Salary sacrifice electric vehicles can help staff tackle the cost of living crisis. But salary sacrifice schemes for electric cars are still a well-kept secret, says Andrew Leech, founder of Fleet Evolution, that more HR managers need to be aware of.
Electric vehicles provided through a salary sacrifice scheme can help employees not only cut their costs of mobility but overcome wellbeing issues surrounding the cost of living crisis at the same time.
For businesses and staff who want to keep mobility costs under control at a time of rapidly spiralling costs, a salary sacrifice car scheme can provide even relatively low paid staff with a highly cost- and tax-efficient electric vehicle.
Such a scheme can also help employees tackle the anxiety and emotional stress caused by the prospect of living costs spiralling out of control and help contribute positively to their wellbeing in the current turbulent economic climate.
However, at the same time, there is a surprisingly low number of HR managers who know about salary sacrifice schemes for electric cars and the benefits they can deliver for employers and employees alike.
Two surveys of 300 HR managers we carried out at consecutive CIPD shows found that just 15% of those questioned knew what a salary sacrifice car scheme was and understood the benefits it could bring for employers and employees if electric cars were involved.
This is at a time when demand for electric cars has been growing steadily for the last 18-24 months and is now at record levels. September saw Britain’s millionth electric car registered and the second highest monthly volume of battery electric vehicle (BEV) registrations in history, up 16.5% to 38,116 units.
That means that one in five new cars joining UK roads in September were electric, a fact that reinforces the results from a survey we carried out in conjunction with Aston University earlier this year which showed that 30% of respondents said their next car would be electric.
Use of cars for work
However, there is a misconception that salary sacrifice car schemes are for the more highly paid employees who are paying tax at 40%. But in reality, the ones they really benefit are ones at the lower end of the pay scale paying tax at 20%, as you cannot allow a salary sacrifice to take net pay below the minimum living wage.
Under a salary sacrifice scheme, the savings in tax and national insurance on new cars are significant, but many new cars on the Fleet Evolution scheme even work out better value than keeping on older diesel or petrol car on the drive.
To demonstrate this, we looked at figures from the government car cost calculator website for an average family sized car, like a five-year-old Vauxhall Astra 1.4T 16v 150bp SRi 5d. This has total annual running costs over a typical 10,000 miles of £8,070 a year or around £675 a month, including depreciation, fuel, SMR (service, maintenance, repair) and insurance.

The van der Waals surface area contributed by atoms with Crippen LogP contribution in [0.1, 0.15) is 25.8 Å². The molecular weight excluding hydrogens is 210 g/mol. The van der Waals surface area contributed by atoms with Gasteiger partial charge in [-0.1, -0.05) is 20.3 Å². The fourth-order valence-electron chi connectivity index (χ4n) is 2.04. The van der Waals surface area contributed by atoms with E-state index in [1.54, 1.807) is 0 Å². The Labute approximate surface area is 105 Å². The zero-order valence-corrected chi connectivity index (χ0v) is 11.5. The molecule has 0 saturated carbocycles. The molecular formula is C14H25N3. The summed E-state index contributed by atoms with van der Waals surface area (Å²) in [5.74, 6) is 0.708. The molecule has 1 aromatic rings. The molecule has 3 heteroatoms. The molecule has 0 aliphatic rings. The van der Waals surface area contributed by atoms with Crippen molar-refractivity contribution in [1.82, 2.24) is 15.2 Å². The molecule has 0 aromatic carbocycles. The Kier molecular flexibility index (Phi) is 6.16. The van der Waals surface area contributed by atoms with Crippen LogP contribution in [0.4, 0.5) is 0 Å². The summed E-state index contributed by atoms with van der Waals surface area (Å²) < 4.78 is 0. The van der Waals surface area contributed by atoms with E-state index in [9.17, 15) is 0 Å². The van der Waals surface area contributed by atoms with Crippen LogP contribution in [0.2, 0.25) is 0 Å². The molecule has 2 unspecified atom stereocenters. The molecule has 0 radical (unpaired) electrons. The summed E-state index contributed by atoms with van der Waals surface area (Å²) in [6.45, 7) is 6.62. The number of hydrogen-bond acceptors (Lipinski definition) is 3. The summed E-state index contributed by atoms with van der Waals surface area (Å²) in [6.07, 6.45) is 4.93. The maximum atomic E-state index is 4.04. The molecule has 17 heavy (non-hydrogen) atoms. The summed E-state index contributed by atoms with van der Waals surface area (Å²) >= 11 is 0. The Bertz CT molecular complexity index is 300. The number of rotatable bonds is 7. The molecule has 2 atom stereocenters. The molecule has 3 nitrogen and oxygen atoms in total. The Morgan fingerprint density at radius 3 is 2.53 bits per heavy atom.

However, by having a comparable electric car under a company-provided salary sacrifice scheme, such as a brand new, all-electric MG4 range, which has a range of 227 miles, a 20% taxpayer would pay just £350 per month net for the car, insurance, SMR, breakdown cover, tyres and leaver protection, making the new electric car far most cost-efficient for lower-paid employees.
Electricity, meanwhile would cost around £50 a month, so the salary sacrifice car not only saves a significant proportion of employees’ monthly take-home salary, but it helps ease their anxiety and emotional stress caused by the spiralling living costs. At the same time, they will also be making a major contribution to reducing their company’s carbon footprint.
For employers, from an ethical viewpoint, going down an EV salary sacrifice route shows them in a positive light in trying to help their employees manage their living costs at a time of price rises across the board.
So why is a salary sacrifice electric car scheme such good value? Three main reasons: the first is the ever-widening range of new electric cars that are coming onto the market which are helping increase choice and drive down front-end costs.
The second is that benefit-in-kind tax rates for electric cars are at an historic low. The rate for the current tax year, 2022/23, and for the next two is just 2%. This compares with, say, 25%, for a petrol car emitting 100gm/k of CO2, rising to a top rate of 37%.
The third is the fuel cost involved for a petrol or diesel car compared with an electric one. With pump prices at near record levels, and predictions of £2 litre down to cuts in production it is proving increasingly expensive to run a conventional vehicle. An electric car, if charged at home typically costs 10p per mile to run – even at the higher rates charged by utilities from October.
Latest studies show there are around 40% of households without a driveway, parking space or garage for charging purposes, while data from chargepoint app, Zap-Map, shows that the percentage of on-street households within five minutes’ walk of a public charger is around 17%.
However, there are now nearly 5,000 free-to-use charge points across the UK at places like supermarkets and cinemas, so the charging picture is definitely an improving one.
Fleet Evolution seeks to help its customers in this respect by offering a free chargepoint for every five vehicles they have with us, so that employees can charge their vehicles while at the office.
A typical trip to the office, for say two days a week, can provide more than enough charge for the weekly commute and remove much of the associated range anxiety. In these turbulent times, employees need all the help they can get.